In other news Aoyama (former 250cc world champion) has confirmed hes moving to World Superbikes in a rather surprise move away from the Gresini Honda team, who while providing a factory spec bike to Simoncelli (who finished 2nd) couldn’t provide Aoyama with anything similar and he is currently in 10th place in the championship with a best finish of 4th. It leaves another spot open next year in a well respected team in a season where there will be a lot of new faces with the CRT bikes entering. Unfortunatly there is still no word on whether Suzuki are commited next year to running a bike, for the sake of top flight motorcycle racing I hope we do have 4 full manufactures next year and they all field quite a few bikes. It leaves 10 seats unaccounted for (plus whatever Suzuki run if anything) next year so we expect to see quite a bit of movement between Moto 2, Superbikes and Moto GP.

In F1 the Korean race provided a entertaining race that was won again by Sebastian Vettel despite McLarens pace all weekend, but there was positives for the Woking team with a pole position and Lewis Hamilton having a calm weekend to second place. There was some great battles down the field with a seasons best showing from Toro Rosso with a 7th and 9th position. In terms of the constructors it looks as though the battle for 6th place will be intense now as Toro Rosso have pulled themselves up to within 12 points of Force India and Sauber while Renault are probably too far ahead despite not scoring.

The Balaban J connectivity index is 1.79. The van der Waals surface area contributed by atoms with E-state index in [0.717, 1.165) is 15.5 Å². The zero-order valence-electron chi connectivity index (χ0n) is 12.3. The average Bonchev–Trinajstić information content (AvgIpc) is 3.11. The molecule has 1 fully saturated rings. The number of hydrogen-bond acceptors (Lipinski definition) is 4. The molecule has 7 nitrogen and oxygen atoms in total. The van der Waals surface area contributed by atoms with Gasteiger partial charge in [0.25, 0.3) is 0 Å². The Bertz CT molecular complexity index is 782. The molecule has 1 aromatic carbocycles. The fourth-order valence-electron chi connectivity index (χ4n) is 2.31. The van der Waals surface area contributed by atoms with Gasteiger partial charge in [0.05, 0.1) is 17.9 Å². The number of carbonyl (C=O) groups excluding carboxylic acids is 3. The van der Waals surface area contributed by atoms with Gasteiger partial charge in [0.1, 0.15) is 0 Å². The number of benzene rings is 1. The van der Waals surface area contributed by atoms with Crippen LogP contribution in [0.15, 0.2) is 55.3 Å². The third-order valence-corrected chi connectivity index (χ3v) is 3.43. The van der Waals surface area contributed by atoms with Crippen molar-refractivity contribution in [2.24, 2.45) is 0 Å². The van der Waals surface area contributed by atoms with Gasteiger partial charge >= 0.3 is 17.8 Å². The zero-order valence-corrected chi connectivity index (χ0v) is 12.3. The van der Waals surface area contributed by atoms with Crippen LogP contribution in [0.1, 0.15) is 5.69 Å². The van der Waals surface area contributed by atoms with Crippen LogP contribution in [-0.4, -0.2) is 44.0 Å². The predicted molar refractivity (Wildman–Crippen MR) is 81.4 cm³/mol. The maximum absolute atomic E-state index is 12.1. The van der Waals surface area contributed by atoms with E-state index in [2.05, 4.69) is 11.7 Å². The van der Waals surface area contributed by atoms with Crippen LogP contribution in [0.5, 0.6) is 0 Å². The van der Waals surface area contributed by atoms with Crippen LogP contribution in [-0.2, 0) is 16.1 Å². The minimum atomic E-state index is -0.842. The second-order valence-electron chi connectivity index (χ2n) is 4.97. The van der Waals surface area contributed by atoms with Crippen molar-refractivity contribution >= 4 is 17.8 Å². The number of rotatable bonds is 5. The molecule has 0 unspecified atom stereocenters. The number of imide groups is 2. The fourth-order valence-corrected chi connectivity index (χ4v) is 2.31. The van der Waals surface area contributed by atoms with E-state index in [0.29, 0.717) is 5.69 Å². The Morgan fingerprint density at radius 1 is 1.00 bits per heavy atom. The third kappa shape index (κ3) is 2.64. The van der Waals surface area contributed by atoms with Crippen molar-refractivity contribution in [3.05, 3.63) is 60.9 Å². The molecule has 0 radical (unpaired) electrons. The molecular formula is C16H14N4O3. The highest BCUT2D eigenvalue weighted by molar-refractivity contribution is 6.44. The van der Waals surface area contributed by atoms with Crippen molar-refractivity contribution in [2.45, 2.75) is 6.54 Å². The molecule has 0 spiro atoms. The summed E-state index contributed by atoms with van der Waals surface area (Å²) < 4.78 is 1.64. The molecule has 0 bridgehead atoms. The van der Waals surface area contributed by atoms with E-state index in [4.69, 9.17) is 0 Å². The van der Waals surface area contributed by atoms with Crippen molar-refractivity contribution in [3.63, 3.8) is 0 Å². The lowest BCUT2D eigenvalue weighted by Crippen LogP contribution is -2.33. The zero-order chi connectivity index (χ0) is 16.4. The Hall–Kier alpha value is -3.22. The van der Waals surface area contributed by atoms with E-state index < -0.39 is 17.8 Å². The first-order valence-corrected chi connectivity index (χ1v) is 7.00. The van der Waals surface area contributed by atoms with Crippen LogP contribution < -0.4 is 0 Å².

Winds of Change at Force India

Despite Vijay Mallya saying that the team was not for sale he has sold 42.5% of the team to Sahara (who sponsor the Indian national circket team and own a IPL 20/20 team) and the team will now officially become Sahara Force India. This has left a certain Joe Saward quite irate for some reason, even though he must know that Vijay couldn’t comment anything publically to keep the price high.

It fits nicely as Mallya is running out of money it would seem and has spent a lot to improve his profile with the team, he will remain team principle and co-owner with 42.5% as well. The remaining % is owned by a family who have been investors since the Sypker days. It could boost the team further up the grid with Sahara surely having some great connections in relation to sports promotion and India, the team is ideal for them as investers but as Paul Di Resta pointed out, who will pick the drivers for next season in a team with too much driver talent for 2 seats.